secure cloud

Cloud computing

JIE is linchpin of next-generation classified cloud

Constructing and securing a classified cloud hinges to a growing extent on an overarching framework known as the Joint Information Environment. JIE takes in nearly all key DOD IT efforts and will specify a security architecture that all three services will be held to.

In short, JIE is one of the largest joint IT effort the U.S. military has ever attempted. For now, Pentagon leaders are working to ensure that all three services are on board with the initiative as they look to the first stages of implementation. The goal is interoperable cloud-based networks and services that will be able to deliver secure voice, data and intelligence where and when they are needed.

Plans released recently by the Defense Information Systems Agency also call for incorporating new cyber operations capabilities within JIE that the agency refers to as an “analytical cloud.” This component would, for example, enable big data techniques for ferreting out network attacks and insider threats.

The effort to develop a joint classified cloud comes as senior DOD leaders seek to balance “ends, ways and means” as budget sequestration forces them to choose between military capabilities or capacity. Explained Adm. James Winnefeld, vice chairman of the U.S. Joint Chiefs of Staff: “We will have fewer means with which to achieve our national security ends, so we need to do our best to sharpen the edge on the military instrument of power in the most effective ways we can. Much of that sharpening right now is focused on IT.”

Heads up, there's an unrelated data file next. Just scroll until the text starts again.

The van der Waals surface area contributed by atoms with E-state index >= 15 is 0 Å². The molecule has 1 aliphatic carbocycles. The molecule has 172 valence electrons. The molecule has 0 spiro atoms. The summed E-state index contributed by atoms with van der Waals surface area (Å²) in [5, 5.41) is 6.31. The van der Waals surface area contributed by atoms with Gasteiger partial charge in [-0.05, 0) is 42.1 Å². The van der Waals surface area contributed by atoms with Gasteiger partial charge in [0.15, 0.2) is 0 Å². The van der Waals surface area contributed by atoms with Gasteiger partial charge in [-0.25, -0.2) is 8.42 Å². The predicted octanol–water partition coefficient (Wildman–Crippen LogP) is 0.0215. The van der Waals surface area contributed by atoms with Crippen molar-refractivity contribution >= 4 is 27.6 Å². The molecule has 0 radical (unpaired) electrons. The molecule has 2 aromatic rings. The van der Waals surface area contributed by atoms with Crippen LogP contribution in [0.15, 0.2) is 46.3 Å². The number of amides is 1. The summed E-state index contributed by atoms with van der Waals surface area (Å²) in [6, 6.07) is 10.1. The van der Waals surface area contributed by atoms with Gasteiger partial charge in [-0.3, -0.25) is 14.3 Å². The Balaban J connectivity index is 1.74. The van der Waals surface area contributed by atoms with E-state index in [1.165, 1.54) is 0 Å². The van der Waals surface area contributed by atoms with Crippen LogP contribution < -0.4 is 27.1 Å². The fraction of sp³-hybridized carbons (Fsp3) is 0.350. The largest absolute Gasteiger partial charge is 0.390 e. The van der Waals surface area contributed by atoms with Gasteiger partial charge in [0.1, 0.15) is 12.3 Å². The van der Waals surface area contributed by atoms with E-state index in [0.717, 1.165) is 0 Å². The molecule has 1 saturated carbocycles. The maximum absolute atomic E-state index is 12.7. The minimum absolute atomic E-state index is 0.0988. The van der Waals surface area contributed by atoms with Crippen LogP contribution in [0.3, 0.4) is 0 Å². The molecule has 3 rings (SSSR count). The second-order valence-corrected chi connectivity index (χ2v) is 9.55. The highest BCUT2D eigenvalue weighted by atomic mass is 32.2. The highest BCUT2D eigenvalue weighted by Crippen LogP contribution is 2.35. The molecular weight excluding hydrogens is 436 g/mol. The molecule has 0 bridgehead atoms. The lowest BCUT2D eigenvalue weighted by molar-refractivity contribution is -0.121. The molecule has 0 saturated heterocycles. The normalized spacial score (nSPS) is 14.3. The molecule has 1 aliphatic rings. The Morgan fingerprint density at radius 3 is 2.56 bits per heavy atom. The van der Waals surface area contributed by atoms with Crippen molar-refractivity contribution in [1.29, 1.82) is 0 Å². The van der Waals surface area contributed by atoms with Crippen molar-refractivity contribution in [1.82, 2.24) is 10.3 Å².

Winnefeld and others note some “institutional resistance” to JIE. While the effort “not a panacea,” he acknowledged, “it aims to provide ... a shared IT infrastructure and a common set of enterprise services all under a single security architecture.”

JIE will include networked operation centers, data hubs and an identity management system with cloud-based apps and services. Along with allowing operations at the edge of the network using any device, JIE is intended to accelerate the “collapsing” of network command and control nodes while reducing DOD’s network management overhead. 

To that end, U.S. European Command opened an enterprise operations center in July 2013 as a sort of JIE prototype intended to consolidate dozens of command and control nodes. Pacific and U.S. operations centers are expected to be rolled out over the next year or so.

Securing the classified cloud through JIE’s architecture remains a priority, and senior IT officials believe they can leverage cloud capabilities without sacrificing security.  “Our airmen should be able to access their information from any device they use anywhere in the world,” said Lt. Gen. Michael Basla, the Air Force’s CIO. “Some may be hosted commercially, like public web pages. Others might be hosted in a private cloud to ensure greater control.”

Basla said the Air Force is looking for areas where the service can help lead with JIE implementation. To that end, Air Force commands are working on operational baselines “that lay the foundation for interoperability and information sharing across” the Air Force. Those systems will be designed and fielded “within the security and architectural specifications of the” JIE, Basla said.

DISA is responsible for managing the technical aspects of JIE design and implementation. Among its responsibilities is developing security standards within an overall secure architecture and working out details like access issues and identity management.